There is, however, an example of when the use of CGI can bring something new to film series. The example I use for this is another classic The Terminator (James Cameron 1984) and Terminator 2: Judgment Day (James Cameron 1991). In the first movie, unique visual effects weren’t used until near the end where robot is seen chasing Sarah Conner. In most movies where a “hunter” is coming for the “hunted,” it’s usually just a guy in a costume. But for this move, it had already been shown that the “guy” had been stripped away and all that was left was the robotic endo skeleton. To do this, James Cameron employed the use of a puppet and stop motion animation. The took several pictures of the machine, while slightly changing the position of its hands and legs, to create the illusion that it was walking, climbing, etc. Despite how strange and impractical the effects looked, it was successful in giving off the eerie image of a murderous robot hunting its victim. In the second movie in 1991, when CGI was seeing much growth, James Cameron had a different idea of how to upgrade his killer robot. The T-1000, or the liquid, robot was shown transforming from person to person, or creating swords and crowbars from its arms, all using CGI. Such a use of the CGI made the villain of the second movie as iconic as the first and accomplished its goal of introducing the new antagonist.




As movies are becoming more expensive to make and require higher revenue to be considered successful, how far can CGI go. Marvel movies rarely go to locations outside the United States to be made, unlike other iconic movies such as Lord of the Rings, which were filmed places like New Zealand. Will we get to the point where entire “live-action” movies are made with CGI. As facial structures and movement become more refined, will we even need actors in the future?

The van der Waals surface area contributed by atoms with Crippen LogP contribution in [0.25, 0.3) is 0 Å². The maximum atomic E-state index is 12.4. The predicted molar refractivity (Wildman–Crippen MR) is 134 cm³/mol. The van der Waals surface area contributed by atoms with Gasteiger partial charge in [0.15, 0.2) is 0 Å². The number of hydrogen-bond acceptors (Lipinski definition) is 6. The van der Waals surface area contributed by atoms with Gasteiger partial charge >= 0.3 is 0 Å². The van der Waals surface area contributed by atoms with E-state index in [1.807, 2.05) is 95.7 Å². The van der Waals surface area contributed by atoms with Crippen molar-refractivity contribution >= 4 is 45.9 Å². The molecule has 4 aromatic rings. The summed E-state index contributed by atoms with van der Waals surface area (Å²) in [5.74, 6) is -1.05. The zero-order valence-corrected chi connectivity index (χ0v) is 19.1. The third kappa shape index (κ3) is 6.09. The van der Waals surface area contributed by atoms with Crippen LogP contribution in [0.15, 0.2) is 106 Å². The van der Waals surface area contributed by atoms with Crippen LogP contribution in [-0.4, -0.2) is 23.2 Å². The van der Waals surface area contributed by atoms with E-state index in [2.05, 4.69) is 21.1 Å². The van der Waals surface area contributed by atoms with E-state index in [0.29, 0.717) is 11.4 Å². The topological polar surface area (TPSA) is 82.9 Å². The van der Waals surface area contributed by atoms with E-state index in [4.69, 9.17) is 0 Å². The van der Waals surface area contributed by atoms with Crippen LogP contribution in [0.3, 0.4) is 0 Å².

Escalation (and De-Escalation) in Do the Right Thing

The idea of escalating conflicts is explored throughout Do the Right Thing (dir. Spike Lee) as the day escalates in temperature. Buggin’ Out’s initial dispute with Sal (at least literally) starts with a half-dollar argument over how much cheese he gets on his slice of pizza. It then grows into an argument over Black representation in Sal’s Wall of Fame, and further into an argument over Sal’s treatment of the neighborhood and the ownership of his space. Both Sal and Buggin’ believe at each step to be simply responding in kind to the other’s actions, but are in fact taking steps to worsen their conflict. Buggin’s criticism of Sal’s wall in a different context (e.g. after ordering a slice and not arguing over price and value of that slice) would be taken in a completely different manner. Sal seemingly can’t help but take his criticism as a continuation of their argument over pizza and aggressively tells him to leave instead of staying and causing trouble. This escalation continues until Mookie takes Buggin’ out of the store. Neither aggrieved party is willing to de-escalate the situation, and an outside actor in Mookie has to step in to calm things down.